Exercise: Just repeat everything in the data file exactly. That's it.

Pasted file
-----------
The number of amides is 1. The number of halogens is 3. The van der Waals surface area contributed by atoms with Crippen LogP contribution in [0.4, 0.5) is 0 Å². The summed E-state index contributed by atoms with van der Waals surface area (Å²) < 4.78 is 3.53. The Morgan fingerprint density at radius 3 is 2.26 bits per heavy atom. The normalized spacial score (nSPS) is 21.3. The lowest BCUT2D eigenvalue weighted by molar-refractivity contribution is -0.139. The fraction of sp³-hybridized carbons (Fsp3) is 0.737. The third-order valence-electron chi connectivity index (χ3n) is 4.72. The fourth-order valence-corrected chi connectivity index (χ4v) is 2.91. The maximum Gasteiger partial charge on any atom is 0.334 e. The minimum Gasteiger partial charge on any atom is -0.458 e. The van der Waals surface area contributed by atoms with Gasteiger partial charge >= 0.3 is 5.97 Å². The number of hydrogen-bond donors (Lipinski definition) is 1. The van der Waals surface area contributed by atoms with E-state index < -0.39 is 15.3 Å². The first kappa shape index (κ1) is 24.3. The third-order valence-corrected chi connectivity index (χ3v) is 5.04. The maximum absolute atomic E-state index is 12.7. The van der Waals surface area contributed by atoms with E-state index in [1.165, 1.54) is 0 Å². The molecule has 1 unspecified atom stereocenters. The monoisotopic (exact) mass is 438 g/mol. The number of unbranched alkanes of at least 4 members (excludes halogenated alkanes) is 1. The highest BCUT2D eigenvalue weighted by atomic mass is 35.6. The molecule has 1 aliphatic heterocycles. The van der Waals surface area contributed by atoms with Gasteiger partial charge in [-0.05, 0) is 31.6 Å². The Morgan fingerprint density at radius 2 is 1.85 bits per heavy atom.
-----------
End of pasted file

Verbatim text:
The number of amides is 1. The number of halogens is 3. The van der Waals surface area contributed by atoms with Crippen LogP contribution in [0.4, 0.5) is 0 Å². The summed E-state index contributed by atoms with van der Waals surface area (Å²) < 4.78 is 3.53. The Morgan fingerprint density at radius 3 is 2.26 bits per heavy atom. The normalized spacial score (nSPS) is 21.3. The lowest BCUT2D eigenvalue weighted by molar-refractivity contribution is -0.139. The fraction of sp³-hybridized carbons (Fsp3) is 0.737. The third-order valence-electron chi connectivity index (χ3n) is 4.72. The fourth-order valence-corrected chi connectivity index (χ4v) is 2.91. The maximum Gasteiger partial charge on any atom is 0.334 e. The minimum Gasteiger partial charge on any atom is -0.458 e. The van der Waals surface area contributed by atoms with Gasteiger partial charge >= 0.3 is 5.97 Å². The number of hydrogen-bond donors (Lipinski definition) is 1. The van der Waals surface area contributed by atoms with E-state index < -0.39 is 15.3 Å². The first kappa shape index (κ1) is 24.3. The third-order valence-corrected chi connectivity index (χ3v) is 5.04. The maximum absolute atomic E-state index is 12.7. The van der Waals surface area contributed by atoms with E-state index in [1.165, 1.54) is 0 Å². The molecule has 1 unspecified atom stereocenters. The monoisotopic (exact) mass is 438 g/mol. The number of unbranched alkanes of at least 4 members (excludes halogenated alkanes) is 1. The highest BCUT2D eigenvalue weighted by atomic mass is 35.6. The molecule has 1 aliphatic heterocycles. The van der Waals surface area contributed by atoms with Gasteiger partial charge in [-0.05, 0) is 31.6 Å². The Morgan fingerprint density at radius 2 is 1.85 bits per heavy atom.